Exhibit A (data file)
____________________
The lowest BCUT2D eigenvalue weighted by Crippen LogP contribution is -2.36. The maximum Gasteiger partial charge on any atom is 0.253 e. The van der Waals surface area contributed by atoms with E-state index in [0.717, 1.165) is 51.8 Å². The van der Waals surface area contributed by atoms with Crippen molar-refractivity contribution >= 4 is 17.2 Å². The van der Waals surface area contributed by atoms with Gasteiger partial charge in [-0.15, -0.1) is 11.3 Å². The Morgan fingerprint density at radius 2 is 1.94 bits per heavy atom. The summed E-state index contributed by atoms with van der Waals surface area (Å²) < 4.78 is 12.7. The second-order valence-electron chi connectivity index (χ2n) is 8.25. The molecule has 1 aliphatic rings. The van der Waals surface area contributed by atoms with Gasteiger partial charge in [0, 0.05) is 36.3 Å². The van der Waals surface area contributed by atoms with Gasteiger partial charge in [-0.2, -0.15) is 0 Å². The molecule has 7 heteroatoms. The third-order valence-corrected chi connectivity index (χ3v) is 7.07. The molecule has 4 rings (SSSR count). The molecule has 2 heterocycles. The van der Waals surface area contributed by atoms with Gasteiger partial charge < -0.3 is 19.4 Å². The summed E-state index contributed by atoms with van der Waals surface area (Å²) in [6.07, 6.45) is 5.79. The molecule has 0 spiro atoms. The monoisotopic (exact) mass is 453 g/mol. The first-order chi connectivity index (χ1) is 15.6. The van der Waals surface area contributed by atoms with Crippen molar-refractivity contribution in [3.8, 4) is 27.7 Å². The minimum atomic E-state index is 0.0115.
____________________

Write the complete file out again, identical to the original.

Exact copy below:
The lowest BCUT2D eigenvalue weighted by Crippen LogP contribution is -2.36. The maximum Gasteiger partial charge on any atom is 0.253 e. The van der Waals surface area contributed by atoms with E-state index in [0.717, 1.165) is 51.8 Å². The van der Waals surface area contributed by atoms with Crippen molar-refractivity contribution >= 4 is 17.2 Å². The van der Waals surface area contributed by atoms with Gasteiger partial charge in [-0.15, -0.1) is 11.3 Å². The Morgan fingerprint density at radius 2 is 1.94 bits per heavy atom. The summed E-state index contributed by atoms with van der Waals surface area (Å²) < 4.78 is 12.7. The second-order valence-electron chi connectivity index (χ2n) is 8.25. The molecule has 1 aliphatic rings. The van der Waals surface area contributed by atoms with Gasteiger partial charge in [0, 0.05) is 36.3 Å². The van der Waals surface area contributed by atoms with Gasteiger partial charge in [-0.2, -0.15) is 0 Å². The molecule has 7 heteroatoms. The third-order valence-corrected chi connectivity index (χ3v) is 7.07. The molecule has 4 rings (SSSR count). The molecule has 2 heterocycles. The van der Waals surface area contributed by atoms with Gasteiger partial charge < -0.3 is 19.4 Å². The summed E-state index contributed by atoms with van der Waals surface area (Å²) in [6.07, 6.45) is 5.79. The molecule has 0 spiro atoms. The monoisotopic (exact) mass is 453 g/mol. The first-order chi connectivity index (χ1) is 15.6. The van der Waals surface area contributed by atoms with Crippen molar-refractivity contribution in [3.8, 4) is 27.7 Å². The minimum atomic E-state index is 0.0115.